Nevertheless, the city continued to assert that the church's food ministry was a zoning code violation. In February, Castro was twice cited by city officials. In the first incident, he received a ticket for handing out food to a crowd of ten people on the church property.

In the second incident, he was ticketed when a semi-truck driver mistakenly arrived at the church with a food delivery. The church's lawsuit claims that the driver was only there for a few minutes before Castro directed him to take the delivery to the off-site location. The next day, a city code enforcer came to the church and ticketed Castro for the incident.

After the second violation, the church stopped its food ministry completely. Its lawsuit notes that a third zoning violation would technically be a misdemeanor that would expose Castro to potential jail time. Already, the first two violations have netted the church $4,000 in fines.

The church's lawsuit accuses the city of San Luis, Riedel, and several other individual city officials, of violating the Church's First Amendment right to free exercise and the federal Religious Land Use and Institutionalized Persons Act (RLUIPA)—which limits the kinds of zoning laws that localities can enforce against religious organizations.

Reason has covered a number of cases where churches' charitable missions have been hamstrung by local zoning regulations and burdensome approval processes.

"The city has a specific target on the back of pastor Castro, trying to intimidate him into submission for engaging in otherwise protected activity. That's the kind of behavior the First Amendment and federal law stand against," says Dys.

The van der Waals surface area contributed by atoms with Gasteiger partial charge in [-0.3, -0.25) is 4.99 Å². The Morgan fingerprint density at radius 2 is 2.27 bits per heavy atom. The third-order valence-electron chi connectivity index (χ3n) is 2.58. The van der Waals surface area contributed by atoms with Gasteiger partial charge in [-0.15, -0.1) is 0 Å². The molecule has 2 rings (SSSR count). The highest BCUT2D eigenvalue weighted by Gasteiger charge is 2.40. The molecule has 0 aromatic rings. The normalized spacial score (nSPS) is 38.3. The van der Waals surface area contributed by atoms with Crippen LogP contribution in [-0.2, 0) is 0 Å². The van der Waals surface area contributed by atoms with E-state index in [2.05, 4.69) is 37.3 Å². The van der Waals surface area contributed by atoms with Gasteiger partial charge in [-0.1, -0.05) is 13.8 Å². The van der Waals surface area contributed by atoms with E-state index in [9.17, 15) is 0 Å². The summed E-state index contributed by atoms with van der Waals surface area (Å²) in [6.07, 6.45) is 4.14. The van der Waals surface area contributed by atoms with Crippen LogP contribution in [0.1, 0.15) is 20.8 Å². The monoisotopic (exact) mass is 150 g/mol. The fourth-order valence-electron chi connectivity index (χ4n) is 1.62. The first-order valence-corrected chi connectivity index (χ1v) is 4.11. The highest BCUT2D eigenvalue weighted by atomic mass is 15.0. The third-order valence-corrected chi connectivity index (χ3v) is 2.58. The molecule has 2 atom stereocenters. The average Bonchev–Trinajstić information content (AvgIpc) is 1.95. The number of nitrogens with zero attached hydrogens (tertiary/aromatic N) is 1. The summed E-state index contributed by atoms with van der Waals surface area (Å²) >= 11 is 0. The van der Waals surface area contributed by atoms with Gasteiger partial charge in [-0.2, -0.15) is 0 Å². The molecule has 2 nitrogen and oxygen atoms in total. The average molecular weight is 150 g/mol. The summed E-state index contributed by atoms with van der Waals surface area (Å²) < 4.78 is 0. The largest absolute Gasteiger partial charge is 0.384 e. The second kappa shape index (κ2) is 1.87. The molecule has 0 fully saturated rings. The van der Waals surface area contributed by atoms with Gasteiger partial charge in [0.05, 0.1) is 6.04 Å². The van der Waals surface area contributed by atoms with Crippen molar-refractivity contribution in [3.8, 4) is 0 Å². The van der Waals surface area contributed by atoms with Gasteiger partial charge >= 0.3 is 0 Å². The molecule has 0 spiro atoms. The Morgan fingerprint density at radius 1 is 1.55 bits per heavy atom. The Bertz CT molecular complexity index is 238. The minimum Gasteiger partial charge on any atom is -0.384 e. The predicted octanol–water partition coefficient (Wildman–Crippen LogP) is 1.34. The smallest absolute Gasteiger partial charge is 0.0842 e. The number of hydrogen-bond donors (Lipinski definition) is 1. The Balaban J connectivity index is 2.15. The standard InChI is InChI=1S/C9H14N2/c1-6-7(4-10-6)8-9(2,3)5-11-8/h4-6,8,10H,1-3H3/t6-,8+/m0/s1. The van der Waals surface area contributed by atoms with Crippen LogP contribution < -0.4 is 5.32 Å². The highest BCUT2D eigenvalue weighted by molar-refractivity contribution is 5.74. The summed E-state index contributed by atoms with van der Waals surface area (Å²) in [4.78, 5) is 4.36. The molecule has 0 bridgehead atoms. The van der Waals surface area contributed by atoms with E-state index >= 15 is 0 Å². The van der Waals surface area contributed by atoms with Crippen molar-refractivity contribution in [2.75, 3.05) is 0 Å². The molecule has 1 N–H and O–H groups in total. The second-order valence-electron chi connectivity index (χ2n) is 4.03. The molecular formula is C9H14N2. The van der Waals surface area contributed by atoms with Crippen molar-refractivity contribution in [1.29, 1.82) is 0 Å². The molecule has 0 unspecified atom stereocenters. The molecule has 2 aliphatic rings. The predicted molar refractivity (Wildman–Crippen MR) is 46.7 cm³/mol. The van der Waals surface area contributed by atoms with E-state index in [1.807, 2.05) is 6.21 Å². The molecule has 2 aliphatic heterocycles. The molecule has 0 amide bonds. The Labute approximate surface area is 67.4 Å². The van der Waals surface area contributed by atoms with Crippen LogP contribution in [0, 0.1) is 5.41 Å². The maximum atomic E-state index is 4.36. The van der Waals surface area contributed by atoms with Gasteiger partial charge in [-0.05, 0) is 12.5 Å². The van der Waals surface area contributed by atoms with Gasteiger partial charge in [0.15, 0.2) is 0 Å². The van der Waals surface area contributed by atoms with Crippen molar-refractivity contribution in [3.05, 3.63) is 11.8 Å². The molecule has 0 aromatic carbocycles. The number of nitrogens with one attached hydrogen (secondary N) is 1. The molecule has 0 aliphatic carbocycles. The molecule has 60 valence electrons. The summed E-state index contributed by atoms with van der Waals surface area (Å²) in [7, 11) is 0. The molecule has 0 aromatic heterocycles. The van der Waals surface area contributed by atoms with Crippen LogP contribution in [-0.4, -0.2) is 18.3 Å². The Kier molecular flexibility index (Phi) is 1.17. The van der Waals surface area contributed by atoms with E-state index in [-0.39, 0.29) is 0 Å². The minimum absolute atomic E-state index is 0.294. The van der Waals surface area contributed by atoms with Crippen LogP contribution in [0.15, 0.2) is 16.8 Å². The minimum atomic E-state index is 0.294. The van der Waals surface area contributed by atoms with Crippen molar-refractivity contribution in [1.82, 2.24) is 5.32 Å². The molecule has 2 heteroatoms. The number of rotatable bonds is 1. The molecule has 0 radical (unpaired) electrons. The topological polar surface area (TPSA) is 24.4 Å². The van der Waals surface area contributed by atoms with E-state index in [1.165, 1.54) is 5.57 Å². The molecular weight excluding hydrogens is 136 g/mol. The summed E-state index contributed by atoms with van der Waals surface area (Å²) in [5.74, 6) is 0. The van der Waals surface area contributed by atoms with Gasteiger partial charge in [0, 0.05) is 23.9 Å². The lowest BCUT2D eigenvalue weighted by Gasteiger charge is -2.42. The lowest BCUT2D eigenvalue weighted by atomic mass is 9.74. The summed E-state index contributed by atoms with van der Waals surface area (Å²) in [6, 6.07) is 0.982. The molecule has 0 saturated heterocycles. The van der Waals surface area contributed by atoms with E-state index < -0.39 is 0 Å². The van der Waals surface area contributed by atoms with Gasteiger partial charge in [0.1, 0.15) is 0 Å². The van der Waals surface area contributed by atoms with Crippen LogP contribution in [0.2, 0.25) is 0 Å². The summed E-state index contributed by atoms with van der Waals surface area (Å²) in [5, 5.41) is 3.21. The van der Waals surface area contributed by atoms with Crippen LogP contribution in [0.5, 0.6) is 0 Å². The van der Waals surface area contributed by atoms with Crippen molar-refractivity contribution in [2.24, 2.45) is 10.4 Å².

Red Vienna, Green Public Housing

Speaking of trying old ideas again, progressive lawmakers, led by Rep. Alexandria Ocasio-Cortez (D–N.Y.) and Sen. Bernie Sanders (I–Vt.), have reintroduced their Green New Deal for Public Housing Act.

According to a press release, the bill would spend between $162 to $234 billion on public housing initiatives. That would include converting existing, aging public housing stock into all-electric, "climate resilient," renewable energy-generating complexes. All this work would be done with unionized labor (naturally).

The bill would also repeal a longstanding policy that prevents the federal government from building more public housing.

"We have seen our counterparts, everywhere from Vienna to Singapore, engage in truly revolutionary public and social housing policies," Ocasio-Cortez told Politico. "And the stigma around public housing has prevented everyday Americans from understanding that we can actually really have incredible housing in the United States under a public model."

Vienna's extensive stock of publicly owned, mixed-income housing developments is a lodestar for left-wing housing activists and policymakers. Even there, public housing units are suffering from deteriorating quality, long waitlists, and funding shortfalls.